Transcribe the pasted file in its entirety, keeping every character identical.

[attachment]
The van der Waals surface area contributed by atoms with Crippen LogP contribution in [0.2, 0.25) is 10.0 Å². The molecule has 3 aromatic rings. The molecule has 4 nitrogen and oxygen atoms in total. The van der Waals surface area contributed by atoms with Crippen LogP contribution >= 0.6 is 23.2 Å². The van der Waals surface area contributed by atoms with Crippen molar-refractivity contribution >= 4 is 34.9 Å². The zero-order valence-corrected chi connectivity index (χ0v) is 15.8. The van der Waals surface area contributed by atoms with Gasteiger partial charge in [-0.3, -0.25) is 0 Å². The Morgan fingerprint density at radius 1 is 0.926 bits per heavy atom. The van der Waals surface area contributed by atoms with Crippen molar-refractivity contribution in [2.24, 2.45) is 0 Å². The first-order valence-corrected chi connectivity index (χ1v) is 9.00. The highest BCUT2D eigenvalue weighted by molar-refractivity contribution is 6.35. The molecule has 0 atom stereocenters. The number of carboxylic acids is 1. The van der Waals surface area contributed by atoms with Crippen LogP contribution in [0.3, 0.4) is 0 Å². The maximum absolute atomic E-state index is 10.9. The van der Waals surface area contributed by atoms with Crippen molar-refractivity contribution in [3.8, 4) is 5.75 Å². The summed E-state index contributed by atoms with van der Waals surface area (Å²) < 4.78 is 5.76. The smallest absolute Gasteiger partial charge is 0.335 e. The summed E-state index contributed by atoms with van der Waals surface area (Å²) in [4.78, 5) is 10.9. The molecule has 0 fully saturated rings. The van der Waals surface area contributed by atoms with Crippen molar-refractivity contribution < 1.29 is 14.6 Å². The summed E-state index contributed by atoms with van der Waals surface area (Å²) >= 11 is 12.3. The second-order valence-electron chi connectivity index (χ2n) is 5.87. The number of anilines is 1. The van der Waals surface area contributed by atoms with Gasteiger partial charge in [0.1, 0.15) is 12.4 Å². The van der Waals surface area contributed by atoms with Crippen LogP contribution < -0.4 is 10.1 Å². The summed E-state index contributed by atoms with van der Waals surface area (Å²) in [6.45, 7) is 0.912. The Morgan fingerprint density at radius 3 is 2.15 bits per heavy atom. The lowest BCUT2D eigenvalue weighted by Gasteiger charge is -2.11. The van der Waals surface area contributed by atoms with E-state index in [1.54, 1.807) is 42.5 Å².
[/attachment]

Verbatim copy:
The van der Waals surface area contributed by atoms with Crippen LogP contribution in [0.2, 0.25) is 10.0 Å². The molecule has 3 aromatic rings. The molecule has 4 nitrogen and oxygen atoms in total. The van der Waals surface area contributed by atoms with Crippen LogP contribution >= 0.6 is 23.2 Å². The van der Waals surface area contributed by atoms with Crippen molar-refractivity contribution >= 4 is 34.9 Å². The zero-order valence-corrected chi connectivity index (χ0v) is 15.8. The van der Waals surface area contributed by atoms with Gasteiger partial charge in [-0.3, -0.25) is 0 Å². The Morgan fingerprint density at radius 1 is 0.926 bits per heavy atom. The van der Waals surface area contributed by atoms with Crippen molar-refractivity contribution in [2.24, 2.45) is 0 Å². The first-order valence-corrected chi connectivity index (χ1v) is 9.00. The highest BCUT2D eigenvalue weighted by molar-refractivity contribution is 6.35. The molecule has 0 atom stereocenters. The number of carboxylic acids is 1. The van der Waals surface area contributed by atoms with Crippen LogP contribution in [0.3, 0.4) is 0 Å². The maximum absolute atomic E-state index is 10.9. The van der Waals surface area contributed by atoms with Crippen molar-refractivity contribution in [3.8, 4) is 5.75 Å². The summed E-state index contributed by atoms with van der Waals surface area (Å²) < 4.78 is 5.76. The smallest absolute Gasteiger partial charge is 0.335 e. The summed E-state index contributed by atoms with van der Waals surface area (Å²) in [4.78, 5) is 10.9. The molecule has 0 fully saturated rings. The van der Waals surface area contributed by atoms with Crippen molar-refractivity contribution < 1.29 is 14.6 Å². The summed E-state index contributed by atoms with van der Waals surface area (Å²) >= 11 is 12.3. The second-order valence-electron chi connectivity index (χ2n) is 5.87. The number of anilines is 1. The van der Waals surface area contributed by atoms with Gasteiger partial charge in [0.1, 0.15) is 12.4 Å². The van der Waals surface area contributed by atoms with Crippen LogP contribution < -0.4 is 10.1 Å². The summed E-state index contributed by atoms with van der Waals surface area (Å²) in [6.45, 7) is 0.912. The Morgan fingerprint density at radius 3 is 2.15 bits per heavy atom. The lowest BCUT2D eigenvalue weighted by Gasteiger charge is -2.11. The van der Waals surface area contributed by atoms with E-state index in [1.54, 1.807) is 42.5 Å².